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The Law Society Medal

Each year, the Law Society of Ontario awards the Law Society Medal to selected lawyers who have made a significant contribution to the profession.

The award is given for outstanding service within the profession, whether in the area of practice, in the academic sphere, or in some other professional capacity where the service is in accordance with the highest ideals of the legal profession. It may be awarded for devotion to professional duties over a long term or for a single outstanding act of service.

2018 recipients

Lenny Abramowicz
Called to the Bar in 1987, Lenny Abramowicz has committed his career to the Ontario community legal clinic system, starting with his articles in 1986 at the Parkdale Legal Clinic, and most recently as the Executive Director of the Association of Community Legal Clinics of Ontario. For the past 30 years, Mr. Abramowicz has worked tirelessly to promote access to justice and equality for low-income Ontarians.

Kathleen Lickers
Called to the Bar in 1995, Kathleen Lickers, a Seneca from Six Nations of the Grand River, is widely recognized for her work in Indigenous affairs. She is renowned for her expert counsel and as an accomplished negotiator between Indigenous agencies, First Nation governments and federal and provincial ministries.

John Andrew Olthuis
Called to the Ontario Bar in 1987, the Newfoundland and Labrador Bar in 2015 and the Alberta Bar in 1965, John Olthuis has spent 40 years working with First Nations across Canada from Labrador to the Northwest Territories for recognition and implementation of their Aboriginal and Treaty Rights, including finding innovative ways to secure cultural and habitat protection and economic benefits from projects they consent to in their Traditional Territories.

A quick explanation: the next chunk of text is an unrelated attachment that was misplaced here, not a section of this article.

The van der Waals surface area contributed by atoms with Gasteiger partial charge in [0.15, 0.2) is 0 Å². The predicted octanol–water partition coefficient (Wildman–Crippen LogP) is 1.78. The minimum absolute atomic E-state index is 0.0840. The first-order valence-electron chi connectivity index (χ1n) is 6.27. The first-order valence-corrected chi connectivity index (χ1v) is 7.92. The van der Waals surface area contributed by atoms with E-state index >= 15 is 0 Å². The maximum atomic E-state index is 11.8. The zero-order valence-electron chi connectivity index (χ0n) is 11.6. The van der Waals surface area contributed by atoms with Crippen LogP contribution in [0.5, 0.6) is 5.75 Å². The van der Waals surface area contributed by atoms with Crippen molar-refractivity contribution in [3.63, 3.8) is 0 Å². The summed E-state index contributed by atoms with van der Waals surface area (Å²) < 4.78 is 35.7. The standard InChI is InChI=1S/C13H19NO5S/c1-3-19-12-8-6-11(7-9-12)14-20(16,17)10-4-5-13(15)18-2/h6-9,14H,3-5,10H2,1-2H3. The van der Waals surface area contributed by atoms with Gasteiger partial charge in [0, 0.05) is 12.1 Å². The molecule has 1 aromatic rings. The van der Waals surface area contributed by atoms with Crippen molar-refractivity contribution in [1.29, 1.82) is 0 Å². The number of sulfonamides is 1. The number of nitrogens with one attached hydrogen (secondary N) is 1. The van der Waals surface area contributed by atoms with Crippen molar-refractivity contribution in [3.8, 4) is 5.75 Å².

Gilles LeVasseur
Called to the Bar in 1994, Gilles LeVasseur, a proud Franco-Ontarian, has dedicated much of his career to working to protect, promote and enhance the constitutional and language rights of Ontario’s Francophone community, including human rights. 

Professor Carissima Mathen
Called to the Bar in 1994, Carissima Mathen has championed women’s equality, respect for the rule of law and public legal education throughout her career. From her work on ground-breaking sexual violence cases, to her constitutional scholarship and informative public commentary, she has become one of Canada’s leading legal voices. 

Walter Martin Traub
Called to the Bar in 1973, Walter Traub is highly regarded as one of Canada’s foremost experts and authorities in real estate and mortgage law. He is the Editor in Chief of the leading book on mortgage law in Canada, “Falconbridge on Mortgages” published by Canada Law Book in 2003 and he has made a remarkable contribution to the law and practice of real estate through his role as a teacher, mentor, writer and leader in the real estate bar.

 

medalHistory of the medal

Originally struck in 1985, the Law Society Medal has been awarded to more than 100 lawyers in recognition of distinguished service.

The Medal is made of sterling silver and is in the shape of a heraldic rose; the petals covered in white enamel. The white rose of York was chosen because it forms part of the Law Society’s coat of arms; it symbolizes the fact that the Law Society's seat was in York County, and that Toronto was called York at the time when Osgoode Hall was created in 1829.

The Law Society's motto, "Let Right Prevail," appears in a red enamel circle in the centre of the rose, surrounded by a stag. The stag came originally from the coat of arms of Sir John Beverly Robinson, an early Treasurer. A beaver was also included as it appears in the Law Society's coat of arms.

Recipients of the Medal are permitted to wear it on appropriate occasions, and can also use the designation LSM (short for Law Society Medal) after their names.

See a list of all recipients of the Law Society Medal.